As right-wing extremism and violence in the United States have surged over the last decade, mainstream media outlets have failed to properly frame and report on the growing threat. From print outlets to network and cable news, the normalization of white nationalist rhetoric and the overall growth of a violent ideology have been, for the most part, treated as backburner issues among mainstream outlets. And while mainstream media play catch-up to what is a real and serious threat -- as the arrest of a self-described white nationalist within the ranks of the U.S. Coast Guard reminds us -- Fox News, the most-watched cable news outlet in the country, continues to unabashedly and irresponsibly pander to such extremists.

  • Here are two big things that were wrong with climate change coverage in 2018  

    Major outlets reported too little on climate change driving extreme weather and too much on Trump, two analyses find

    Blog ››› ››› EVLONDO COOPER



    Melissa Joskow / Media Matters

    Mainstream media are continuing two troubling trends in their coverage of climate change, a pair of new reports finds. In 2018, media outlets too often failed to connect extreme weather to climate change, according to an analysis from Public Citizen, a progressive consumer advocacy organization. And researchers at the University of Colorado, Boulder found that when major outlets did cover climate change, their reporting was too focused on President Donald Trump.

    Public Citizen reviewed coverage of extreme weather events in 50 top U.S. newspapers, 32 online news sources, and major broadcast and cable television networks, analyzing how often that coverage made mention of climate change. Climate scientists have found that global warming is tied to more intense heat waves, wildfires, hurricanes, and floods, as well as aberrant weather events like polar vortexes. But Public Citizen found that many news stories neglected to explain this connection:

    On the whole, the proportion of [extreme weather] pieces that mentioned climate change was disappointingly low. There was no climate-related form of extreme weather that the media connected to climate change in more than 35 percent of pieces. That high-water mark comes from articles discussing record drought. Extreme heat fared similarly, with 34 percent of pieces mentioning climate change. For hurricanes, the rate was just 7 percent.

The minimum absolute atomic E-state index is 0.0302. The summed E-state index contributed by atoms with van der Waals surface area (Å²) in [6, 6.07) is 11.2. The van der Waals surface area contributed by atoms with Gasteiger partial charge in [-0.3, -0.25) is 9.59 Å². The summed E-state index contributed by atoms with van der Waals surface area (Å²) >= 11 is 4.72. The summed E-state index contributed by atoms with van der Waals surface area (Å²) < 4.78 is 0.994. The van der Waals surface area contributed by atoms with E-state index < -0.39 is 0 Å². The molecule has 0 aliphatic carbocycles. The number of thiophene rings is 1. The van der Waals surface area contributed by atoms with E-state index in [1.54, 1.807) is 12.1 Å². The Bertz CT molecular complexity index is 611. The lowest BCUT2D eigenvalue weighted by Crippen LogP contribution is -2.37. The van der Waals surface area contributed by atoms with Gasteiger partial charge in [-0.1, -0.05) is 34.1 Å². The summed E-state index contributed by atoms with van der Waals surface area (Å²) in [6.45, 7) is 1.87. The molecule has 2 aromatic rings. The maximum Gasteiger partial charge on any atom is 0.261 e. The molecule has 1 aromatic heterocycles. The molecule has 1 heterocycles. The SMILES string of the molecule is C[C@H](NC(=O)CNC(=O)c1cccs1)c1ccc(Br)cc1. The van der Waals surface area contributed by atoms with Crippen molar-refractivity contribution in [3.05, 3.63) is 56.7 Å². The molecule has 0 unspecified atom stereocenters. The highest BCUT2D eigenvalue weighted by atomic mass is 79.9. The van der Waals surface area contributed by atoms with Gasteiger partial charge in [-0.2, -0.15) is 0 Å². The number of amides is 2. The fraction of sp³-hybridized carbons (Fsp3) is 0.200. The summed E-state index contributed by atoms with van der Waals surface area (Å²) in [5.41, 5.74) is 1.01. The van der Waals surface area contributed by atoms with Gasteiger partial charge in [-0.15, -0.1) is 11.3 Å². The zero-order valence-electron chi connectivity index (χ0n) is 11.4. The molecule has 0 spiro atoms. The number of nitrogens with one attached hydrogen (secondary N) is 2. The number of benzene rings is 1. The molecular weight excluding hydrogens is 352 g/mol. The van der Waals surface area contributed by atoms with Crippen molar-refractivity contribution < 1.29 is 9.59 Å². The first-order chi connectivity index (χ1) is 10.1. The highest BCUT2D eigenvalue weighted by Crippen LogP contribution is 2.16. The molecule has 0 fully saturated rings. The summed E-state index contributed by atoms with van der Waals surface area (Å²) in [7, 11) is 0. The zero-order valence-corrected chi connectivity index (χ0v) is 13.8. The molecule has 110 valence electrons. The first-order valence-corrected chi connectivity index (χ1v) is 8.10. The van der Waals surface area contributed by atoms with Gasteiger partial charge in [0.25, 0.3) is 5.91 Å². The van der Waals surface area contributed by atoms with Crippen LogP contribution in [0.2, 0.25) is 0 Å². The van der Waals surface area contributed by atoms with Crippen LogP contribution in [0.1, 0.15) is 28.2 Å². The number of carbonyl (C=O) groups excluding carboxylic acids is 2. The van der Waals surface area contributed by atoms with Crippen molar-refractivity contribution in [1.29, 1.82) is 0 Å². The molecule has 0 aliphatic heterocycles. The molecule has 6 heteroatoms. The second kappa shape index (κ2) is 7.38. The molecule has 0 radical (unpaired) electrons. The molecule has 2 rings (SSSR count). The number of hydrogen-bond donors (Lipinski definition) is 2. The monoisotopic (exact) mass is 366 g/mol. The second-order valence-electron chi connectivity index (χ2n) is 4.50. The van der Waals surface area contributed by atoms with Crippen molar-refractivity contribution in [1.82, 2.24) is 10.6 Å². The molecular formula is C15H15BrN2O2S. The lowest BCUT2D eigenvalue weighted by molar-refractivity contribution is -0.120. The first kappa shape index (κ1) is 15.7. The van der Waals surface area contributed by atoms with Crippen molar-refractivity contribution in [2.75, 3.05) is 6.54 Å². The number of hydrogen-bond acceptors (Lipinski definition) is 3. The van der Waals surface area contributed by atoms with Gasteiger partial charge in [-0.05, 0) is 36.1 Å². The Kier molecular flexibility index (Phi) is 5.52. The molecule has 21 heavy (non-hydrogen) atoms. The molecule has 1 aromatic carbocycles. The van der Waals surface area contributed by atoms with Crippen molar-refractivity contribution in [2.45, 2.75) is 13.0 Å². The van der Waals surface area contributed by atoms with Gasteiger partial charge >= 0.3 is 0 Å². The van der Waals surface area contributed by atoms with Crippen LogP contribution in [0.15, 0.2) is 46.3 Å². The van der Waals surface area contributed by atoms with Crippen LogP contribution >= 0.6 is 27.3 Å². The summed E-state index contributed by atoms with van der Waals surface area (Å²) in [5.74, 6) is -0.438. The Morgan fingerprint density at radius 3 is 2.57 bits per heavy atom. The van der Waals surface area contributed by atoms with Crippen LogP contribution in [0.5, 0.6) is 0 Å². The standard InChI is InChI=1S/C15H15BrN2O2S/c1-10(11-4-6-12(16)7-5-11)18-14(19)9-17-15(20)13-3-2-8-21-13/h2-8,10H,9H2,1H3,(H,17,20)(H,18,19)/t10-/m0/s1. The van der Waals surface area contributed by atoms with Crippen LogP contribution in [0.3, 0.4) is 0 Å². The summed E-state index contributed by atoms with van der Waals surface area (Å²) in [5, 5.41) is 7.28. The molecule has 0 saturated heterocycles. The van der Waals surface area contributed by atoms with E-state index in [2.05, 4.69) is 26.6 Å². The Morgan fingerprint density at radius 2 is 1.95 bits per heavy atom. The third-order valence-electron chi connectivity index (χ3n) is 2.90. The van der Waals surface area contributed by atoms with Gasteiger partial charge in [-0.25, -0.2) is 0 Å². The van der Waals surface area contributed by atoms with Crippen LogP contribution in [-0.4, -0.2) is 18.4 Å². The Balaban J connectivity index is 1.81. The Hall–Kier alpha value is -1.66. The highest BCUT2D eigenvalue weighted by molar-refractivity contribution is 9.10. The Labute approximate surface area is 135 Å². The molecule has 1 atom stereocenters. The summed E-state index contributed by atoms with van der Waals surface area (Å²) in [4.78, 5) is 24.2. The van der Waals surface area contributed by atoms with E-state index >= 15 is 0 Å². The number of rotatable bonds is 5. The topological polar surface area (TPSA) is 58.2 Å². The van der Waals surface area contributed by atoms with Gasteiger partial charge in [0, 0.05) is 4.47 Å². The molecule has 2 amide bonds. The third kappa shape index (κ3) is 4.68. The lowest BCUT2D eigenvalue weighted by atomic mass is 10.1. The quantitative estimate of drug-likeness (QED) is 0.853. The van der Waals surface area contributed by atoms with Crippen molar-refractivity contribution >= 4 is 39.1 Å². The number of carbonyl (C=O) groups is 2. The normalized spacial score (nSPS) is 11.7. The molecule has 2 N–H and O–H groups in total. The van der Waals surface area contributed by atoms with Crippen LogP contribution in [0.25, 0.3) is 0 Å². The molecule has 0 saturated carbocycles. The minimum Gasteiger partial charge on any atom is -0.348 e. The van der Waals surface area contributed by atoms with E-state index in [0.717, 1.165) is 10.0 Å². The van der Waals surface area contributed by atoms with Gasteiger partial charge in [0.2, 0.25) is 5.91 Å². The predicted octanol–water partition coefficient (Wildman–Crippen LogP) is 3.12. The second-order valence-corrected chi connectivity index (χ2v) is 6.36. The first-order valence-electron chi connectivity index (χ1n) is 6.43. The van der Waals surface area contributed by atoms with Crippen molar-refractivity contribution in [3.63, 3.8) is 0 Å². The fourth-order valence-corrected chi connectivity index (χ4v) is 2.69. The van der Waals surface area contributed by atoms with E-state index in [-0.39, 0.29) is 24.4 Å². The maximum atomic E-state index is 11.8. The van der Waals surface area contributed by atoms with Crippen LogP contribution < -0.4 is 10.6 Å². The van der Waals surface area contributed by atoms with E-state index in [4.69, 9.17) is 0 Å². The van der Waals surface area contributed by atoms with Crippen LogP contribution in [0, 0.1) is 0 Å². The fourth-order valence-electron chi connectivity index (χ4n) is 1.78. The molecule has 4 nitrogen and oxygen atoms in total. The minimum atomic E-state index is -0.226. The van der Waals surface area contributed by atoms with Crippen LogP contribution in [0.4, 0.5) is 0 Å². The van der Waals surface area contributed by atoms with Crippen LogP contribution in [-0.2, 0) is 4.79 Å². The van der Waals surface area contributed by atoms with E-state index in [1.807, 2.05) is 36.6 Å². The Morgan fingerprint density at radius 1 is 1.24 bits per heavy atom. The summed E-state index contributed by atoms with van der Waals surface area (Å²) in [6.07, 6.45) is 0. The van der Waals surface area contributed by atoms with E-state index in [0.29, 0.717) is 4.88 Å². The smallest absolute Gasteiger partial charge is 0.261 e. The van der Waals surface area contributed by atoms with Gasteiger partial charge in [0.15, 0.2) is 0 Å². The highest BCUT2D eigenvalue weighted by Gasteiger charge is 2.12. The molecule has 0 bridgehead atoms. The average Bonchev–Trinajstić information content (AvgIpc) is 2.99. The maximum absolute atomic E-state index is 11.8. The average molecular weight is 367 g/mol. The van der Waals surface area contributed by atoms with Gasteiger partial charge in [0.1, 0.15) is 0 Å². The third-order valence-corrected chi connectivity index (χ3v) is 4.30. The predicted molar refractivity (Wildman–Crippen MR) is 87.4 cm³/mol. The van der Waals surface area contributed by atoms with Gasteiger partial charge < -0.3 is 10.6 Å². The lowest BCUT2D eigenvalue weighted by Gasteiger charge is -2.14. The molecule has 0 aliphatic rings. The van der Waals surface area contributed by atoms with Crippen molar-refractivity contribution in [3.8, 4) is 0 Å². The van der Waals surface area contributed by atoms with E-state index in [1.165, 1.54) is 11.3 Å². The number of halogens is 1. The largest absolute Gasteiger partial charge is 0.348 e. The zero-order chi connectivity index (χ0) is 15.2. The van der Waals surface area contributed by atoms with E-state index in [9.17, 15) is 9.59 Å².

Public Citizen’s report notes that coverage of climate change's role in extreme weather was better in 2018 than in 2017, but many outlets continued to miss the mark. 

    When it came to reporting on heat waves, newspapers and TV networks both showed improvement -- they mentioned climate change more often in their heat-wave stories in 2018 than in 2017 -- but not nearly enough. Thirty-three percent of newspaper articles about record or extreme heat connected it to climate change, up from 28 percent in 2017. Television news programs made the connection in 22 percent of their segments, compared to 10 percent in 2017. (A Media Matters analysis of broadcast coverage of a record-breaking heat wave in North America last summer found even worse performance.)

    Coverage of wildfires also improved slightly in 2018, according to Public Citizen’s report. Top newspapers mentioned climate change in 29 percent of wildfire stories last year, compared to 19 percent in 2017. The online news outlets mentioned climate change in 28 percent of wildfire stories in 2018, up from 22 in 2017. And television networks connected wildfires to climate change in 21 percent of their segments last year, compared to 8 percent in 2017. Again, Media Matters documented even worse performance from broadcast TV news in connecting climate change to wildfires that happened last summer and in early November.